White Sox Suspend, Fine Sale Over Uniform Debacle NHL Las Vegas Team Still Looking For Name Hornets' Guelli Says Team Supports NBA's Decision Packers Want To Host '19 NFL Draft Cubs-White Sox Series Sees Tix Price Increases Suns "Want To Be The NBA Team" For Mexico Freeman Is Against NHL Arbitration Nets Struggle To Attract Free Agents Franchise Notes Suns To Host Regular-Season Games In Mexico City
SBD/January 20, 2014/Franchises
Wilfs Believe Power Structure Between Vikings' Coach, GM Will Lead To Success
Published January 20, 2014
The Vikings’ hire of Mike Zimmer as head coach marks the first time the Wilf family, which owns the team, has “hired a coach with the current power structure already established,” according to Mark Craig of the Minneapolis STAR TRIBUNE. GM Rick Spielman has “final say on personnel and Zimmer has final say on his coaching staff, schemes and who plays.” Co-Owner Mark Wilf said, “We feel this is the winning structure in the NFL” (Minneapolis STAR TRIBUNE, 1/19). ESPN.com’s Ben Goessling wrote if the Spielman-Zimmer partnership is “going to work, the two will have to work well together.” The Vikings “haven't had a true coach-GM partnership for years, thanks to an odd power structure that often created confusion about who was really in charge, and the stakes will be high for both Zimmer and Spielman to make this one work” (ESPN.com, 1/17). In Jacksonville, Vito Stellino wrote Zimmer “doesn’t fit the corporate image many owners are looking for in a head coach these days.” Zimmer is “noted for his profanity-laced tirades, which have been captured" in his three appearances on HBO's "Hard Knocks." His hiring “went against the grain this year because of his lack of head coaching experience” (FLORIDA TIMES-UNION, 1/19).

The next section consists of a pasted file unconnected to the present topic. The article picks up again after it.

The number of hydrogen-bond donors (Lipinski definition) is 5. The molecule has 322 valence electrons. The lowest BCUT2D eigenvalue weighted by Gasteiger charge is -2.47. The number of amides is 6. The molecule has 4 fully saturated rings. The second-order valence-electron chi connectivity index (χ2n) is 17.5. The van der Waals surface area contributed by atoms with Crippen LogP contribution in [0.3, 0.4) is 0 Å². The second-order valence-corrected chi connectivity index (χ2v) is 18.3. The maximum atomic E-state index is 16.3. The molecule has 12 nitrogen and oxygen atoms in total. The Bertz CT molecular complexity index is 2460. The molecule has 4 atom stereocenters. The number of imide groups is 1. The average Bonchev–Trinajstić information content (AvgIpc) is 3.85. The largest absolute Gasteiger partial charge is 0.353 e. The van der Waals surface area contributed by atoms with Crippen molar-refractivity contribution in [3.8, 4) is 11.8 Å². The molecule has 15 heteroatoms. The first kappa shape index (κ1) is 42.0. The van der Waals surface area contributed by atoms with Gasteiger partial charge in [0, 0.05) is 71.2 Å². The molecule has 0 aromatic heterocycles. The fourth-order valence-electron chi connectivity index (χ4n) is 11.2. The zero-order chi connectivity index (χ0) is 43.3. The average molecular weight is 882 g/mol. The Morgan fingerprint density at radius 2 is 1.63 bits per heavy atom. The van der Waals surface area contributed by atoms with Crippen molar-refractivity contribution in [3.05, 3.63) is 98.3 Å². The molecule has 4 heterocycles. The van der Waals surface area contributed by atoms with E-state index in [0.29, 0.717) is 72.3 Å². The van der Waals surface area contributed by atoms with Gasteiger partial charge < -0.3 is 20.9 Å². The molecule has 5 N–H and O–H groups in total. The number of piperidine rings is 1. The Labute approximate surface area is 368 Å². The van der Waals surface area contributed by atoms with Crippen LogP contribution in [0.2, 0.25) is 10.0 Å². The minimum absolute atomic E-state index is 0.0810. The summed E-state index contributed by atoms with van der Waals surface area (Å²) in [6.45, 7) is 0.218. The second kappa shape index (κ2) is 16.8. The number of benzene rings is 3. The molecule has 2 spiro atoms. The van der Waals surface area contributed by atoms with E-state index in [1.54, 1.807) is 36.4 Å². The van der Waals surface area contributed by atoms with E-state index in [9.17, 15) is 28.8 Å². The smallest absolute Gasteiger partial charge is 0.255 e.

TIME TO START FROM SCRATCH? CBS Sports Network's Amy Trask said the system for hiring coaches "really needs to be evaluated, perhaps, torn apart and re-done." Trask: "The system doesn’t work for the assistants with the teams that advance the furthest, and it doesn’t work for the teams that advance the furthest. ... The more success you have at the club level, the less the system works for you” ("That Other Pregame Show," CBSSN, 1/19).